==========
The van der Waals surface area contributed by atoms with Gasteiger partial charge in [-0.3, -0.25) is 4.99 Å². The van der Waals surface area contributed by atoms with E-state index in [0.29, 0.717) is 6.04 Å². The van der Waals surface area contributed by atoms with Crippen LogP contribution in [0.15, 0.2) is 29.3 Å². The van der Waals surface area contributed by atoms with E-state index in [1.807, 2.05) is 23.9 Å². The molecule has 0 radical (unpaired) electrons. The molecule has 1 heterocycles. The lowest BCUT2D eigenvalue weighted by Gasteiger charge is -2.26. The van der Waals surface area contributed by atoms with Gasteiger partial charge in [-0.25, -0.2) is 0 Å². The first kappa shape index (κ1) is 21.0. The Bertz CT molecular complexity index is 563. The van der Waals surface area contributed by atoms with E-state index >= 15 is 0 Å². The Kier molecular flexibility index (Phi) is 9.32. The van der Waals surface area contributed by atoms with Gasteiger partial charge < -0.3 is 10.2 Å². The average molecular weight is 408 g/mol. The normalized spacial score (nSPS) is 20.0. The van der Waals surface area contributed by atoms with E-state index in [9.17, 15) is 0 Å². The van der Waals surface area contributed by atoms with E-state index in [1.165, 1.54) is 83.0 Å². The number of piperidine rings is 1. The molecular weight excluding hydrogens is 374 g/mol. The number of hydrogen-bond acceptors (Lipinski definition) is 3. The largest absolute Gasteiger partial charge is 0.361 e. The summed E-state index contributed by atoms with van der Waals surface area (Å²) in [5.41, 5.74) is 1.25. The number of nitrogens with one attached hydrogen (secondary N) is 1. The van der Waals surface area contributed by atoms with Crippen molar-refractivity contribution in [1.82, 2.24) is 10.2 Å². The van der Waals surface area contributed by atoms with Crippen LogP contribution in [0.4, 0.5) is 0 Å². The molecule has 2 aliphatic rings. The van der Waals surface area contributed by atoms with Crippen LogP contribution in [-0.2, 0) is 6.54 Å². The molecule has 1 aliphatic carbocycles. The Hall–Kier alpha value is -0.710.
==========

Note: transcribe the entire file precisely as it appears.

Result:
The van der Waals surface area contributed by atoms with Gasteiger partial charge in [-0.3, -0.25) is 4.99 Å². The van der Waals surface area contributed by atoms with E-state index in [0.29, 0.717) is 6.04 Å². The van der Waals surface area contributed by atoms with Crippen LogP contribution in [0.15, 0.2) is 29.3 Å². The van der Waals surface area contributed by atoms with E-state index in [1.807, 2.05) is 23.9 Å². The molecule has 0 radical (unpaired) electrons. The molecule has 1 heterocycles. The lowest BCUT2D eigenvalue weighted by Gasteiger charge is -2.26. The van der Waals surface area contributed by atoms with Gasteiger partial charge in [-0.25, -0.2) is 0 Å². The first kappa shape index (κ1) is 21.0. The Bertz CT molecular complexity index is 563. The van der Waals surface area contributed by atoms with E-state index >= 15 is 0 Å². The Kier molecular flexibility index (Phi) is 9.32. The van der Waals surface area contributed by atoms with Gasteiger partial charge < -0.3 is 10.2 Å². The average molecular weight is 408 g/mol. The normalized spacial score (nSPS) is 20.0. The van der Waals surface area contributed by atoms with E-state index in [9.17, 15) is 0 Å². The van der Waals surface area contributed by atoms with E-state index in [1.165, 1.54) is 83.0 Å². The number of piperidine rings is 1. The molecular weight excluding hydrogens is 374 g/mol. The number of hydrogen-bond acceptors (Lipinski definition) is 3. The largest absolute Gasteiger partial charge is 0.361 e. The summed E-state index contributed by atoms with van der Waals surface area (Å²) in [5.41, 5.74) is 1.25. The number of nitrogens with one attached hydrogen (secondary N) is 1. The van der Waals surface area contributed by atoms with Crippen molar-refractivity contribution in [1.82, 2.24) is 10.2 Å². The van der Waals surface area contributed by atoms with Crippen LogP contribution in [0.4, 0.5) is 0 Å². The molecule has 2 aliphatic rings. The van der Waals surface area contributed by atoms with Crippen LogP contribution in [-0.2, 0) is 6.54 Å². The molecule has 1 aliphatic carbocycles. The Hall–Kier alpha value is -0.710.